IRS Issues Guidance on Qualified Opportunity Zones
The 2017 Tax Cut and Jobs Act included significant new tax benefits for investments in qualified opportunity zones. Specifically, taxpayers can defer tax recognition on capital gains when the gains are reinvested in a qualified opportunity fund, which is a partnership or corporation that invests in qualified opportunity zones. In addition, the gains from the investment in the fund can be permanently eliminated if the investment is held for at least 10 years.
Qualified opportunity zones are a new concept, and tax practitioners and investors have been eagerly awaiting guidance on how these new rules will be implemented. The IRS released its first round of guidance on Friday, in the form of proposed regulations and a revenue ruling. This guidance clarified several important issues. For example, qualified opportunity zone property includes tangible property if the qualified opportunity fund substantially improves tangible property located in a qualified opportunity zone. It was unclear what this meant in the context of property such as a building. Revenue Ruling 2018-29 answers this question by providing that substantial improvement occurs when the cost of the improvements is equal to at least the adjusted basis in the building, rather than requiring the improvements to cost at least the adjusted basis in the building and the underlying land. In addition, the qualified opportunity fund is not required to separately substantially improve the land upon which the building is located.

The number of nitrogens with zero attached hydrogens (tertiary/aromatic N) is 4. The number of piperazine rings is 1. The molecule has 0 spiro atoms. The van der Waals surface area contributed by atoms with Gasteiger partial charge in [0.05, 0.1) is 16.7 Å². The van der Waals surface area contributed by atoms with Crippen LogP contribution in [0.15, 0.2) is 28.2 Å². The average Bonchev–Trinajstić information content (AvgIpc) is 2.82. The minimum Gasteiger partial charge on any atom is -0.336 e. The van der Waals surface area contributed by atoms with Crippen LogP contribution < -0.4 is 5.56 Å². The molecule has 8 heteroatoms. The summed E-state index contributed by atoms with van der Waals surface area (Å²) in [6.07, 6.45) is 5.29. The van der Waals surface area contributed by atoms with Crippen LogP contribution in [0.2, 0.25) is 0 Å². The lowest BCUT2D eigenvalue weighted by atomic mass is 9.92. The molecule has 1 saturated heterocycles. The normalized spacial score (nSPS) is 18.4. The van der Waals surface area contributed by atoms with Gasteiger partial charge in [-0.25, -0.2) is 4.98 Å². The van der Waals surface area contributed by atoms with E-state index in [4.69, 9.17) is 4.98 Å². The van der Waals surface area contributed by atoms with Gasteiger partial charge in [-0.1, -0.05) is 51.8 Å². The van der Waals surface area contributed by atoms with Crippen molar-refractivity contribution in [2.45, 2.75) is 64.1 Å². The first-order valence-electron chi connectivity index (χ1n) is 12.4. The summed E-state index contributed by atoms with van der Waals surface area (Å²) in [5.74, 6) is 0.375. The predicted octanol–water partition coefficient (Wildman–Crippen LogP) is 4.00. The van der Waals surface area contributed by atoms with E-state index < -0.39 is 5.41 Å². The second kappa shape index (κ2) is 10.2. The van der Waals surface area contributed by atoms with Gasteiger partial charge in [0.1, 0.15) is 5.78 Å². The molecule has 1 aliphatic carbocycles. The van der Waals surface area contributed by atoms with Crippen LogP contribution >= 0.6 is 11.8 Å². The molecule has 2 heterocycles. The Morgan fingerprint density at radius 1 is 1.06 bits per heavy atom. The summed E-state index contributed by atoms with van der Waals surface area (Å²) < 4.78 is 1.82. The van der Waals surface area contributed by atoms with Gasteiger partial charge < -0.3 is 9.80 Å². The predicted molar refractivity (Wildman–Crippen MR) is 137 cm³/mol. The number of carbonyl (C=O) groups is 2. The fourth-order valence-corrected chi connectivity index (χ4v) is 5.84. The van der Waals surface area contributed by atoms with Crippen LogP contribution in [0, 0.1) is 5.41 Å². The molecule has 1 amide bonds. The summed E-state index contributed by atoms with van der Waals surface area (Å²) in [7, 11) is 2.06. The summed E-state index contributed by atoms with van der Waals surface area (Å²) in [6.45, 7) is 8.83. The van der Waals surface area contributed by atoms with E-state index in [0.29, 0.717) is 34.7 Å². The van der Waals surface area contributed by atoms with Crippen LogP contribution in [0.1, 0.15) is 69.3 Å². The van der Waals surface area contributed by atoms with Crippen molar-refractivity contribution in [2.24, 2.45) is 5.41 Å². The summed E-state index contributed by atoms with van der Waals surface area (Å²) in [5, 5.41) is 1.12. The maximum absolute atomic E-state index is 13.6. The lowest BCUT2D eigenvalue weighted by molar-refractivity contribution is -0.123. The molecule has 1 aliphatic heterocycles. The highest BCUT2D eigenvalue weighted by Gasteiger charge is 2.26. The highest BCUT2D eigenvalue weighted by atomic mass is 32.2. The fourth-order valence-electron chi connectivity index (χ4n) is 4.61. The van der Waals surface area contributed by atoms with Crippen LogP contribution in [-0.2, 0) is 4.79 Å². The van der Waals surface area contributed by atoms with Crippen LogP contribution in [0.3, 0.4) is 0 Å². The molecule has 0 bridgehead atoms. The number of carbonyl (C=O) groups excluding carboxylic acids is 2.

The proposed regulations also clarify that a qualified opportunity fund does not need to be a newly formed entity, and that only capital gains qualify for this new tax regime. The regulations also clarify that 100% gain elimination (for gains occurring from the investment in the fund) is available if the investment is held for at least ten years, even if the designation of an opportunity zone expires prior to the ten year anniversary of the investment. This last piece of clarification addressed a significant concern of many tax practitioners, as the designation of all of the current opportunity zones expires December 31, 2028. The regulations also provide that taxpayers can generally rely on the proposed regulations at this time.
The regulations leave many questions unanswered for now as the regulations reserved several important issues, including what constitutes the active conduct of a trade or business and whether residential real estate qualifies. Stay tuned for further developments as additional guidance is issued.
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